As our class explores and practices public theology this term, another assignment (in addition to this blog) has been to write an op-ed on the subject of 'freedom'. This is my draft. Feel free to comment!
The American melting pot has boiled over in this year's immigration debate. Earlier this election year, an opportunistic House leadership raised the specter of 15 million illegal Mexican immigrants (heavens, what a number!) having anchor babies, stealing our jobs, and avidly consuming social services. Divisive partisan opinions were fed by irresponsible media commentators. While our elected officials used immigration as a talking point in their road show, the issue of what to do became more pressing in local communities around the nation. The fear and anger fed into public discourse became embedded in small and midsized communities as ethnic hatred.
We're talking about hating people based on their skin color, their language, their national origin. Too strong? Perhaps. But the vehemence of these commentators, of individuals who feel their livelihood is at stake, indicates more than just strong feelings. These aren't just words. They cement opinions, which generate actions.
The fear or indifference at the root of hate is a precursor to violence – the type of violence that allows one group to work for the elimination or exit of another. Our national conversation about immigration has developed into talk of restricting access to human services and mass expulsions. The term ethnic cleansing used to apply to other countries, other communities. South Africa under apartheid. Yugoslavia. Sudan. Congratulations, America. Welcome (back) to the club.
In response to the federal government's failure to act to stem the flow of immigrants, the mayor of Hazleton, Pennsylvania proposed an ordinance (which the city council passed 4-1). It penalizes employers and landlords who hire and house illegal immigrants. It hasn't gone into effect yet, but almost overnight, with no notice, a city of 30,000 or so lost thousands of residents. Five thousand people, as best as they can figure, just picked up and left.
News reports indicate a once-thriving street of shops and restaurants has fallen quiet; For Rent signs populate neighborhoods, rather than people. What's just as bad is a spike in discrimination complaints. Some report a trend of increasingly overt hostility towards Hispanics, regardless of immigration status. The ordinance has left people free to hate – based on neighborhood, nationality, skin color, English proficiency.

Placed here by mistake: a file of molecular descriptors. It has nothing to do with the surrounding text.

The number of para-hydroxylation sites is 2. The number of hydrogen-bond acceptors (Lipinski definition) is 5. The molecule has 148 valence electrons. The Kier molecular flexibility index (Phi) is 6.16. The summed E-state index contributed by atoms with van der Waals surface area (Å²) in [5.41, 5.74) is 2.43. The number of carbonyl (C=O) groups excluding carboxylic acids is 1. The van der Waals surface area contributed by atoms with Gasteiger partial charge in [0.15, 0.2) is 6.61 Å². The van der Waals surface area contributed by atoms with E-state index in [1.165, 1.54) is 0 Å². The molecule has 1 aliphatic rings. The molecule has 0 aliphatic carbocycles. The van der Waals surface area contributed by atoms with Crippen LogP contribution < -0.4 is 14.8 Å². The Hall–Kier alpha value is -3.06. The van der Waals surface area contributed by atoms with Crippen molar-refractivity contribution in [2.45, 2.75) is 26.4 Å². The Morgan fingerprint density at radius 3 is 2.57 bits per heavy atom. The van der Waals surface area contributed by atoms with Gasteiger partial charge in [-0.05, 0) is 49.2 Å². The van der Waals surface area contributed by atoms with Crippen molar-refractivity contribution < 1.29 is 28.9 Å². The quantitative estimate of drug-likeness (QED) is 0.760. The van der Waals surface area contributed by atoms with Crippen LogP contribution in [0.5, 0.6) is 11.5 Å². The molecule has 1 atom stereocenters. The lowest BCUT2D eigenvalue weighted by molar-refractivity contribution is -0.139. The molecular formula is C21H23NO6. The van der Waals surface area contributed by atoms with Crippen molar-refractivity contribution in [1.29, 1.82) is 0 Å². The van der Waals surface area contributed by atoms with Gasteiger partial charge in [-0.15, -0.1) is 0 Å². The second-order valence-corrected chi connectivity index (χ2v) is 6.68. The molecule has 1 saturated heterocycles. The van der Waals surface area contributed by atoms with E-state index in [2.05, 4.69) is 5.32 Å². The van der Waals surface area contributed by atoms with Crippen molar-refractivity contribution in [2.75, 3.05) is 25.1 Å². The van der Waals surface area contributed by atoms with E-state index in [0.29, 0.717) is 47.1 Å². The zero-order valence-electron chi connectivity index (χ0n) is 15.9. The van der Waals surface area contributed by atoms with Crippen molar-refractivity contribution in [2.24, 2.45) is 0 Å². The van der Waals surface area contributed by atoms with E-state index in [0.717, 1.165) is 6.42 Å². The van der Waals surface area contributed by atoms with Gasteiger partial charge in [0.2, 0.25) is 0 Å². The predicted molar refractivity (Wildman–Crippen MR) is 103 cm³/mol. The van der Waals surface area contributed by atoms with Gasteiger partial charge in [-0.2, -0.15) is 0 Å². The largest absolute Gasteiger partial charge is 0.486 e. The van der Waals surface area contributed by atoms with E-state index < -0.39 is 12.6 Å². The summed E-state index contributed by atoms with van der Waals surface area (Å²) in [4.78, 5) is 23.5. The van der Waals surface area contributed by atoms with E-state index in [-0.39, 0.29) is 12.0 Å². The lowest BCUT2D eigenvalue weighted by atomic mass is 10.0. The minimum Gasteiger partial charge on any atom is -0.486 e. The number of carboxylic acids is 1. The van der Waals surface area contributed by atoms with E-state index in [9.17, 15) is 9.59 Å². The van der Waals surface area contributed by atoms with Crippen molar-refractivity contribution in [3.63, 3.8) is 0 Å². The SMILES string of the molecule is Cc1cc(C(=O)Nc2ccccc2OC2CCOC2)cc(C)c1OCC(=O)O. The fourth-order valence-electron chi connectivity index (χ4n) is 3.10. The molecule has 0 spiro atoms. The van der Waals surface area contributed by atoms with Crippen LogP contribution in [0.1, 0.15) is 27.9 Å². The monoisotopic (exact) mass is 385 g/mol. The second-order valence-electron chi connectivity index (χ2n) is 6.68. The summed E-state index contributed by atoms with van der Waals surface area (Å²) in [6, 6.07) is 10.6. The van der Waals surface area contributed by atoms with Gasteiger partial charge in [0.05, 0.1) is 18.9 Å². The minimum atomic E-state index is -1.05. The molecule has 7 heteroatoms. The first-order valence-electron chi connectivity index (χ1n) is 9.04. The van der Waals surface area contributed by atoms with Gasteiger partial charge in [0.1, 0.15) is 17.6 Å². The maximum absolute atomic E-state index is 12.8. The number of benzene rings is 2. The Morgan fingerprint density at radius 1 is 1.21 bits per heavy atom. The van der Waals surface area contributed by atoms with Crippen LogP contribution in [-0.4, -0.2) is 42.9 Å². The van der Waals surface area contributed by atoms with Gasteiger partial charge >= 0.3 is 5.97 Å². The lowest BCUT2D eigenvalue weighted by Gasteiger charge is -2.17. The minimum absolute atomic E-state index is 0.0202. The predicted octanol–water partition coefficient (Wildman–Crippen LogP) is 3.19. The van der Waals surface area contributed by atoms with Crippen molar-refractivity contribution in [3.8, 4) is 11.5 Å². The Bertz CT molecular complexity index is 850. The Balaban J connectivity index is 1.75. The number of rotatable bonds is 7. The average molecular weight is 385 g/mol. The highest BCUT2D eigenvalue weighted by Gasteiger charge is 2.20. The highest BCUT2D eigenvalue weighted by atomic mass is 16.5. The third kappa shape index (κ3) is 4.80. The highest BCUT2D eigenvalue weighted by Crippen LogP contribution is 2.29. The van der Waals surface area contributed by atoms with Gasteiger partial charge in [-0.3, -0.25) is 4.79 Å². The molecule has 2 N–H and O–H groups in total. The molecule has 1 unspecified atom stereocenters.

The mayor of Hazleton says that illegal immigration is destroying small town America. In response, a struggling community chooses measures that exile 15% of its population; shutter vibrant, successful businesses; and increase racial hostility. Forget about the problems allegedly caused by illegal immigrants. Hazleton's elected leaders are doing quite a good job of destroying the city on their own.
Unfortunately, ethnic hatred also spreads. Following Hazleton's lead, at least 40 other communities in the United States are considering laws aimed squarely at pushing undocumented immigrants out of town. The measures, and their authors, are indifferent to their effect on law-abiding families, on United States citizens who are guilty simply of having the wrong skin color and the wrong ancestry. Officials claim that they are simply responding to the critical problems they face as a result of illegal immigration. They speak of gangs, murders, drugs. They claim that these laws are targeted against illegal immigrants of any nationality. The reality is that no population group has a monopoly on violent elements. And no population group has a monopoly on their ability to contribute to community life.
Sadly, we are adept at racial profiling, pulling people over for 'driving while brown', firing them for speaking Spanish in the workplace, assuming that they are illegal or undocumented because they happen to be less proficient in English. Sadly, Hazleton and other communities across the US are free to destroy themselves, in the course of trying to purify themselves. We are free to buy into the hatred seeded by cynical politicians, commentators, and those who ought to know better. We are also free to make other choices.
If America's greatest resource is its freedom, then we ought to exercise it sustainably. A sustainable freedom recognizes our interdependence. It obligates us to build community, not sever connections. Such freedom urges us to offer welcome to the stranger and sojourner in our midst. It seems there is more wisdom to be had from the young. The students of Hazleton Area High School just proposed a diversity club. They're calling it Unidos. Among its goals? Fostering dialogue between social, cultural and economic groups. Now that's a club we need to join.
Note: this op-ed was accepted for publication (in edited form) by the Janesville Gazette. See their 11/21/06 print edition.